Originally written for The Independent:
Protestors in Iraq have once again defied the threat of violence to join mass anti-government demonstrations across the country. Among thousands of citizens taking to the streets to demand an overhaul of the political system are women. After decades of war, violence and sanctions that taken their toll on women in this patriarchal society, it is a remarkable development.
Women have been marginalized and silenced by conservative Islamists for too long and now they have decided to finally make themselves heard. Outraged by the brutal crackdown of unarmed protestors and the horrifying footage of their killings, women have decided enough is enough.
“We want a true homeland – a secular state. We want our money back”, demanded Mariam, a 23-year-old protestor from Baghdad.
Noor, a 20-year-old protestor from Maysan, said she decided to take part in the uprising because she was never satisfied with the status quo: “I can never accept to be ruled by figures whose affiliations are with other countries, following their agendas and self-interests. The true desire in a free homeland is the main reason I have taken to the streets.”
The fact that the demonstrations were leaderless and unaffiliated with any party encouraged other girls to make that decision. Huda, a 29-year-old environmental activist from Baghdad, first feared that the protests could be hijacked like previous years but she was reassured when she realized that this wave of protests did not follow any political agenda.
Poor education was another driving factor. Ola, a secondary school student from Babylon, said: “Our future is unknown and our education suffers from a miserable reality”. Alaa Ghassan, a mechanical engineering student from Baghdad, says her university degree is “worthless in a country that does not provide its citizens with their basic rights”.
Despite often facing disapproval from parents and husbands over fears for their safety, women went the extra mile to protest, sometimes joining demonstrations in secret.
In a society where sexes do not normally mix, protesting side by side with men means a taboo has been broken. Some believe this is a revolution against outdated traditions and norms. For years, “the governments and parties have been trying to silence girls but have failed”, says 31-year-old protestor Aisha.
Mariam and her fiancé Ahmed decided to defy other taboos when they took a photo kissing each another wearing gas masks in Baghdad’s Tahrir Square. The picture went viral on social media but did not go without criticism.
The social norm of calling someone after the names of their fathers was broken when Safaa al-Saray, an influential protestor who was shot dead by a gas canister, was dubbed by his friends as Ibn Thanwa [Son of Thanwa] after his mother’s first name.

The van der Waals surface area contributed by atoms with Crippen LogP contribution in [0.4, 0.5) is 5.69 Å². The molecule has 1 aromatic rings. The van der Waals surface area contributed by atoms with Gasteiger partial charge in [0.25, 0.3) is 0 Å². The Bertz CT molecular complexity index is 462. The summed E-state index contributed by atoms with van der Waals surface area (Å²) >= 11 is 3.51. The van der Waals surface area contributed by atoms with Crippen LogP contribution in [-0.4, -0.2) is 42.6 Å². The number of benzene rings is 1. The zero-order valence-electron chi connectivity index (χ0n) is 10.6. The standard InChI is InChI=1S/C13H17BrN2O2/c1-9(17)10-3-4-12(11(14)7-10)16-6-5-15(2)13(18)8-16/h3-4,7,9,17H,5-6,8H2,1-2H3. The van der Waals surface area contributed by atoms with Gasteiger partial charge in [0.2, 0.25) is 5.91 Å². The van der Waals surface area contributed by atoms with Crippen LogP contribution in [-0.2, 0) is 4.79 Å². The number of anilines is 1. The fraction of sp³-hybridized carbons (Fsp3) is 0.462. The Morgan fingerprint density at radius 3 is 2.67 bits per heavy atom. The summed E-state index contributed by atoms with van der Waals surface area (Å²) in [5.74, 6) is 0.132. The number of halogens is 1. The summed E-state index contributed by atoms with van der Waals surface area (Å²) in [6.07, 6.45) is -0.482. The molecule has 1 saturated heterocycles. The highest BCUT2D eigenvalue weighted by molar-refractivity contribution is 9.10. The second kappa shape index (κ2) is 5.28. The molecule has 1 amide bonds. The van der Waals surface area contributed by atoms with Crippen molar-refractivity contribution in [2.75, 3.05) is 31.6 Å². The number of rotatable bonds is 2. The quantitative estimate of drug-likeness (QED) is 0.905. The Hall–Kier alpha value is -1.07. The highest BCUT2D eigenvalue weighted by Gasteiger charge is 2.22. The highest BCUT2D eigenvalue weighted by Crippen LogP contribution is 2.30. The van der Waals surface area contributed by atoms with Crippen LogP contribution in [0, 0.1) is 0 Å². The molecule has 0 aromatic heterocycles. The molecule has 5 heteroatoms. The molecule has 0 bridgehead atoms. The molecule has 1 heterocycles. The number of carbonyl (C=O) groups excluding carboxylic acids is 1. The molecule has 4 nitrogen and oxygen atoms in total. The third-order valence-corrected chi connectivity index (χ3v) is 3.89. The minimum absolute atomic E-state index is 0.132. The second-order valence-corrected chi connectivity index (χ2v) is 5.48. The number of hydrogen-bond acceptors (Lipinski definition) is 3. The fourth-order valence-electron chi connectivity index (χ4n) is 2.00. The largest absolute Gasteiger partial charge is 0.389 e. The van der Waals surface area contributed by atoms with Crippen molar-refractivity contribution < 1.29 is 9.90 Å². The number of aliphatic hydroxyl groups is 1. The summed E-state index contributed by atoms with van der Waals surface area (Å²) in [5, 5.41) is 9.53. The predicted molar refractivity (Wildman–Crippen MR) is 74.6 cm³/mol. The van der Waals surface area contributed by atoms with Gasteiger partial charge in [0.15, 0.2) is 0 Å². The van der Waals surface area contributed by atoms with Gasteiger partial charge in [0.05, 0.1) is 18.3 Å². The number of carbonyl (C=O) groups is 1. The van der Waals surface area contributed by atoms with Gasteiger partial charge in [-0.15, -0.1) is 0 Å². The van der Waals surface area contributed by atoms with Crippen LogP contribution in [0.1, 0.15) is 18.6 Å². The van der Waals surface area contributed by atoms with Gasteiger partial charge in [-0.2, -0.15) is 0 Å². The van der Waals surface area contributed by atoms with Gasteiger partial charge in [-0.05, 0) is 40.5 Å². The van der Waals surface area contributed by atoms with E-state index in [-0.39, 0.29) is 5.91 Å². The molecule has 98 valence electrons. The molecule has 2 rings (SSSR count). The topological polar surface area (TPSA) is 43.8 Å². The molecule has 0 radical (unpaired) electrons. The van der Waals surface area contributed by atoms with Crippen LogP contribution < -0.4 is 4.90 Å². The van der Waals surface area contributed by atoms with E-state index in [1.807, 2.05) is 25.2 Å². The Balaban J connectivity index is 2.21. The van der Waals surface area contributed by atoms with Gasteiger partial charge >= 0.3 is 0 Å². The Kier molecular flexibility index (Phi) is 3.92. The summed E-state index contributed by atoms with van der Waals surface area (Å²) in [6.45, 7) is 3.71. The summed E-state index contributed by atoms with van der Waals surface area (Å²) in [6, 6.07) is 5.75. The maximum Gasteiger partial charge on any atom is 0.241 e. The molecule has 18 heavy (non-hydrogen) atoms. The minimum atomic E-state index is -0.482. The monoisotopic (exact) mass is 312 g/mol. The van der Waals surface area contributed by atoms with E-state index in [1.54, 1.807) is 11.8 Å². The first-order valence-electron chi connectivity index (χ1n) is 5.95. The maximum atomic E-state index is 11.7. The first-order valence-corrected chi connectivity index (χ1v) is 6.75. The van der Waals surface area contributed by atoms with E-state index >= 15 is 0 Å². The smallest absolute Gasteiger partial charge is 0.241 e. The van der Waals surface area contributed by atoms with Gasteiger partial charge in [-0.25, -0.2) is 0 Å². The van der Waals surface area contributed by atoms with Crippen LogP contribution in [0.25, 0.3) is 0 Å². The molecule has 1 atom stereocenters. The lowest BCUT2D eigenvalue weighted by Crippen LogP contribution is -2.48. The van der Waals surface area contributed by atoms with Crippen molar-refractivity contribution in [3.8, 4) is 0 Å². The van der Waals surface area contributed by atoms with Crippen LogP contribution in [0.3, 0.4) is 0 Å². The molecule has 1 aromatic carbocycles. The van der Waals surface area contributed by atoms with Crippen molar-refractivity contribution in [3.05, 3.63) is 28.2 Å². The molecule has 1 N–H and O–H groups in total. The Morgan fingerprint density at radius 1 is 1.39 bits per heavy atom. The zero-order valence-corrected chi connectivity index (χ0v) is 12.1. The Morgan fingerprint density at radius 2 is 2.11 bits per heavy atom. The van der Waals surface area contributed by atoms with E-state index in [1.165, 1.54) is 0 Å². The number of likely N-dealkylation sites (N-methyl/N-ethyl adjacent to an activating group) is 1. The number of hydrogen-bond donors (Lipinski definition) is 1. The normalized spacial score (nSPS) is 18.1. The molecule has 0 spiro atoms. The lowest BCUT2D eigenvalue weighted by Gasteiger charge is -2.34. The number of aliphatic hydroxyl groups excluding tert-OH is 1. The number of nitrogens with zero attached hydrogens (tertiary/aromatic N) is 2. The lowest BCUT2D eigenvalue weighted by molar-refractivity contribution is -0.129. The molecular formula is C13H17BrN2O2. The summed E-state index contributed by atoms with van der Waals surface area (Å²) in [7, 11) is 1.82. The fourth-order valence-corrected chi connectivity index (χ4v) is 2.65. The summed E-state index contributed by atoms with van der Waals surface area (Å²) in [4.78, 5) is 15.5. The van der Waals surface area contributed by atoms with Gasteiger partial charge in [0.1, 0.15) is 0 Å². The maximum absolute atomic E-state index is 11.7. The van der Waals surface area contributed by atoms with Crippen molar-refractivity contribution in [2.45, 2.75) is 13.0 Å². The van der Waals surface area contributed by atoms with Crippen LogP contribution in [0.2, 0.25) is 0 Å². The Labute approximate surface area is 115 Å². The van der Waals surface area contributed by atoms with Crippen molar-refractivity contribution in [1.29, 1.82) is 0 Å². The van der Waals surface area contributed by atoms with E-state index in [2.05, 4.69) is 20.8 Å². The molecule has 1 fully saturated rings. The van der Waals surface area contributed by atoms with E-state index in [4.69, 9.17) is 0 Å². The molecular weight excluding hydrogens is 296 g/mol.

Elsewhere the experience has been different. Ola, a 15-year-old secondary school student from Karbala, said she was scorned by some men when she and a group of girls chanted against Islamists. A human rights defender, also from Karbala, says she experienced a similar backlash after joining protests.
“We were few so we were not taken seriously”, she said. However, she added that this later changed when students’ strikes added momentum to the female participation in the demonstrations.
Belonging and Pride
The massive participation in the protests across Iraq brought a strong sense of belonging and pride for women. In Baghdad, in particular, Tahrir Square has become a smaller Iraq where people are creating a collective community, healing their wounds, re-claiming their national identities, and re-writing their current history beyond sectarianism, chaos, divisions, and fears.
The abandoned building known as the Turkish restaurant where protestors have taken full control to protect it from snipers has become an icon symbolizing Iraq’s unity.
The protests have given people hope for the future of Iraq and that sense of belonging motivated women of all ages to take part in different activities in the squares where protests were held: from donation collections to cleaning campaigns, cooking, baking and holding vigils to remember those killed. Similarly, doctors, dentists and pharmacists have been camping for days in Tahrir to provide medical services to protestors.
There is no doubt that the uprising is a turning point for women but the road to their freedom and rights is still filled with obstacles. The lives of Iraqi women are constantly threatened by militias and tribes. Last year, a number of female activists and social media figures were killed. In early October, a female activist was assassinated with her husband in her house.
As the protest entered its second month, female activist and medic Saba al-Mahdawi was abducted on her way home by a group of men. Her abduction sent a frightening message to other protestors and activists who saw this as an attempt to intimidate them into submission and silence. Other girls also said they are receiving threats warning them against protesting.
But women are not giving up and refuse to be silenced. A new generation is rising from the ashes and there is no turning back now. Haneen, a 20-year-old student from Babylon said: “We are the future generation. As children, we lived through the fall of a former regime and its aftermath. As teens, we lived through terrorism and ISIS. As youth, we have been living through failed governments, stealing our rights and the rights of our children. The time has come for us to speak out against all of this.”